Would not the sensible course be for the Prime Minister to remain in office (as Acting President and Head of the Government) until Parliament elects a new President and he or she proceeds to constitute the so-called and hitherto unattainable “All Party Government”?

By

Dr.Nihal Jayawickrama

The Speaker of Parliament announced to the nation on Saturday night that President Gotabaya Rajapaksa had informed him that he would be resigning from office on Wednesday 13 July. Following a meeting with party leaders held earlier that day at his official residence, the following course of action was announced:

a) The President and the Prime Minister will both resign on Wednesday 13 July.

b) The Parliament will elect one of its members as the new President.

c) The Speaker will serve as Acting President until the new President assumes office.

d) An All-Party Government will be formed under a new Prime Minister.

This proposed course of action could lead to serious detrimental consequences in the governance of the country at this critical stage in the lives of its people.

Constitutional provisions

The Constitution states that if the office of President becomes vacant prior to the expiration of his term of office, whether by resignation or otherwise, the following steps should immediately be taken:

i. Parliament shall elect one of its members to serve as President for the unexpired period of the President vacating office.

ii. Such election shall be held as soon as possible after, and in any case no later than one month from, the date of occurrence of the vacancy.

iii. The election shall be by secret ballot and by an absolute majority of the votes cast.

iv. During the period between the occurrence of the vacancy and the assumption of office by the new President, the Prime Minister shall act in the office of President and shall appoint one of the Ministers to act in the office of Prime Minister. However, if the office of Prime Minister is vacant or the Prime Minister is unable to act, the Speaker shall act in the office of President.

Under the Constitution, upon the Prime Minister ceasing to hold office by resignation of otherwise, the Cabinet of Ministers stands dissolved (Art.49). Upon the dissolution of the Cabinet of Ministers, the Secretaries to Ministries cease to hold office (Art.52). Since the number of Ministries and the subjects to be assigned to such Ministries is determined by the President in consultation with the new Prime Minister (Art.44), the Ministries too, presumably cease to exist and departmental heads assume sole responsibility.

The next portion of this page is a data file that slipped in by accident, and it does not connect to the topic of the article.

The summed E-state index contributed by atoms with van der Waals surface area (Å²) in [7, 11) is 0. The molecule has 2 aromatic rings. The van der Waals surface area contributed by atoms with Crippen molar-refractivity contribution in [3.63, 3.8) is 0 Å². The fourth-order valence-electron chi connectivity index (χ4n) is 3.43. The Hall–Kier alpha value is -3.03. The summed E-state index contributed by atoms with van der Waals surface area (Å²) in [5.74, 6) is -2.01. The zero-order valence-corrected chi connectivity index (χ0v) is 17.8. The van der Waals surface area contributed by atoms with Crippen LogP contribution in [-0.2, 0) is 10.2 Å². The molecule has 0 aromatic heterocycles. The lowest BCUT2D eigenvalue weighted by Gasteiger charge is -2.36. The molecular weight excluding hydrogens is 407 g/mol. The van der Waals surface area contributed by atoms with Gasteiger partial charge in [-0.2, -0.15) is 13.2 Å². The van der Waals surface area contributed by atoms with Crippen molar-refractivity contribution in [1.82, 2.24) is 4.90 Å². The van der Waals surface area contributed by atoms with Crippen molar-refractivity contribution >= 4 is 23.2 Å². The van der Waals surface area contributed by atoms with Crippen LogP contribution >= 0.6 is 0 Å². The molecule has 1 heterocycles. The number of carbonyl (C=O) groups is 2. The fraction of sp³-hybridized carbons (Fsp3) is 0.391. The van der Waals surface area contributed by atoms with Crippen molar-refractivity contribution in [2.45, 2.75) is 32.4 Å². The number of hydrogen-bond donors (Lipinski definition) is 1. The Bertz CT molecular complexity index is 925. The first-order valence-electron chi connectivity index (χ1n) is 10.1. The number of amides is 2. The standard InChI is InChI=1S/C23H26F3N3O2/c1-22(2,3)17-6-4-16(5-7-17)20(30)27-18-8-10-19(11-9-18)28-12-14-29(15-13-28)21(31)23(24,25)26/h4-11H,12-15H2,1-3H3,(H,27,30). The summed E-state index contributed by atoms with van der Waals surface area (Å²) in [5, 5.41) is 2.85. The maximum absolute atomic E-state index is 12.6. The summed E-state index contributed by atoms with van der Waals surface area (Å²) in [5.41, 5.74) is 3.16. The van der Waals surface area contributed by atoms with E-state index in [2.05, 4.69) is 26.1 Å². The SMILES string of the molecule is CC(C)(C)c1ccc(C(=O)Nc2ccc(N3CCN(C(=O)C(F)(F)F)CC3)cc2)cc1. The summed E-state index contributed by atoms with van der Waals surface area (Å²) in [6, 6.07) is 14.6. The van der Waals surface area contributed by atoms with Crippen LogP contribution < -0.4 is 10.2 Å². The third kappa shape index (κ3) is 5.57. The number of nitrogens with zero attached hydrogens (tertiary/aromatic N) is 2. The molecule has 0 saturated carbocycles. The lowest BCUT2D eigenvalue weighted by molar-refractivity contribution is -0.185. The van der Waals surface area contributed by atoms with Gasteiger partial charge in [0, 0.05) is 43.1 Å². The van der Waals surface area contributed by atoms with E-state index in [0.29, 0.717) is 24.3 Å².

Simultaneous resignations

The party leaders appear to have decided that the President and the Prime Minister should both resign on 13 July. How is that to be done? The Constitution states that the Prime Minister resigns his office “by a writing under his hand addressed to the President” (Art.47). The President resigns his office “by a writing under his hand addressed to the Speaker” (Art.38).

If the Prime Minister’s resignation letter is received by the President before his own letter is received by the Speaker, the President is still in office and is obliged to appoint a new Prime Minister. If, on the other hand, the Speaker has already received the President’s resignation letter before the President receives the Prime Minister’s letter, the latter would be obliged, instead of attempting to resign, to take his oath of office before the Chief Justice as Acting President (Art.40). The absurdity of this requirement of party leaders, apparently made with no consideration of the Constitution – the supreme law – requires no further comment.

Resignation of the Prime Minister

If the President and the Prime Minister were to succeed in resigning at a pre-arranged exact moment on 13 July, and the Speaker were to be sworn in as Acting President, the country would be faced with an anarchic situation where there would be no Ministers, no Secretaries and no Ministries. The Speaker (as Acting President) could, of course, appoint a new Prime Minister, determine the number of Ministries in consultation with that new Prime Minister, and appoint new Ministers and new Secretaries. However, since the election of the new President by Parliament has to occur “as soon as possible”, this new government of the Speaker in his capacity as Acting President may have a lifespan of only a week or two and will be immediately replaced by a new government appointed by the new President.

Critical issues affecting the life of the country

According to Prime Minister Ranil Wickremesinghe, “The island-wide fuel distribution is due to recommence this week, the World Food Programme Director is due to visit the country this week, and the Debt Sustainability Report for the IMF is due to be finalised shortly.” If that be so, is this the appropriate week for the Prime Minister to resign, leaving unresolved the critical issues that affect the lives of people which require urgent attention, and thereby cause the immediate collapse of the government leaving no Ministers or Secretaries, including the Secretary to the Treasury? Would not the sensible course be for the Prime Minister to remain in office (as Acting President and Head of the Government) until Parliament elects a new President and he or she proceeds to constitute the so-called and hitherto unattainable “All Party Government”?

Courtesy;Daily FT